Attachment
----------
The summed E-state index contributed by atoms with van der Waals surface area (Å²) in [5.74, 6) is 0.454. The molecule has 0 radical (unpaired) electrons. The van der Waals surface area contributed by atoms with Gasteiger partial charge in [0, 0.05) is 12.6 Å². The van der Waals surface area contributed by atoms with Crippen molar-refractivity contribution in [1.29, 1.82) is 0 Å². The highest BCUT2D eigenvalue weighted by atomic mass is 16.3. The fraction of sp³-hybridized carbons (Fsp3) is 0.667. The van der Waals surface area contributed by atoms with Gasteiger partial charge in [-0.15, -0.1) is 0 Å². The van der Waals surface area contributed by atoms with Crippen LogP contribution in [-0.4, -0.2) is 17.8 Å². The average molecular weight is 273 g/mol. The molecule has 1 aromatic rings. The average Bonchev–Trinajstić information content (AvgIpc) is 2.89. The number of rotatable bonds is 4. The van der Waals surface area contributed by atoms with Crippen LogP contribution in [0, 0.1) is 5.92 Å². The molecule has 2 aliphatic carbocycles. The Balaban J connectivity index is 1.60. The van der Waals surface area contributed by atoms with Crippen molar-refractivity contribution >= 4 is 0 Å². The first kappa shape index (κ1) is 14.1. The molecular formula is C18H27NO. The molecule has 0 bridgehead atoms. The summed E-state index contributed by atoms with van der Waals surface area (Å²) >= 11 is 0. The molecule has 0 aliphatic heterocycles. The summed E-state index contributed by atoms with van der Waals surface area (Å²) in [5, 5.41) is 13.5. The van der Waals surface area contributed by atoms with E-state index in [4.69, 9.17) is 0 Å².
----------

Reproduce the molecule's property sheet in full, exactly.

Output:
The summed E-state index contributed by atoms with van der Waals surface area (Å²) in [5.74, 6) is 0.454. The molecule has 0 radical (unpaired) electrons. The van der Waals surface area contributed by atoms with Gasteiger partial charge in [0, 0.05) is 12.6 Å². The van der Waals surface area contributed by atoms with Crippen molar-refractivity contribution in [1.29, 1.82) is 0 Å². The highest BCUT2D eigenvalue weighted by atomic mass is 16.3. The fraction of sp³-hybridized carbons (Fsp3) is 0.667. The van der Waals surface area contributed by atoms with Gasteiger partial charge in [-0.15, -0.1) is 0 Å². The van der Waals surface area contributed by atoms with Crippen LogP contribution in [-0.4, -0.2) is 17.8 Å². The average molecular weight is 273 g/mol. The molecule has 1 aromatic rings. The average Bonchev–Trinajstić information content (AvgIpc) is 2.89. The number of rotatable bonds is 4. The van der Waals surface area contributed by atoms with Crippen LogP contribution in [0, 0.1) is 5.92 Å². The molecule has 2 aliphatic carbocycles. The Balaban J connectivity index is 1.60. The van der Waals surface area contributed by atoms with Crippen molar-refractivity contribution >= 4 is 0 Å². The first kappa shape index (κ1) is 14.1. The molecular formula is C18H27NO. The molecule has 0 bridgehead atoms. The summed E-state index contributed by atoms with van der Waals surface area (Å²) >= 11 is 0. The molecule has 0 aliphatic heterocycles. The summed E-state index contributed by atoms with van der Waals surface area (Å²) in [5, 5.41) is 13.5. The van der Waals surface area contributed by atoms with E-state index in [4.69, 9.17) is 0 Å².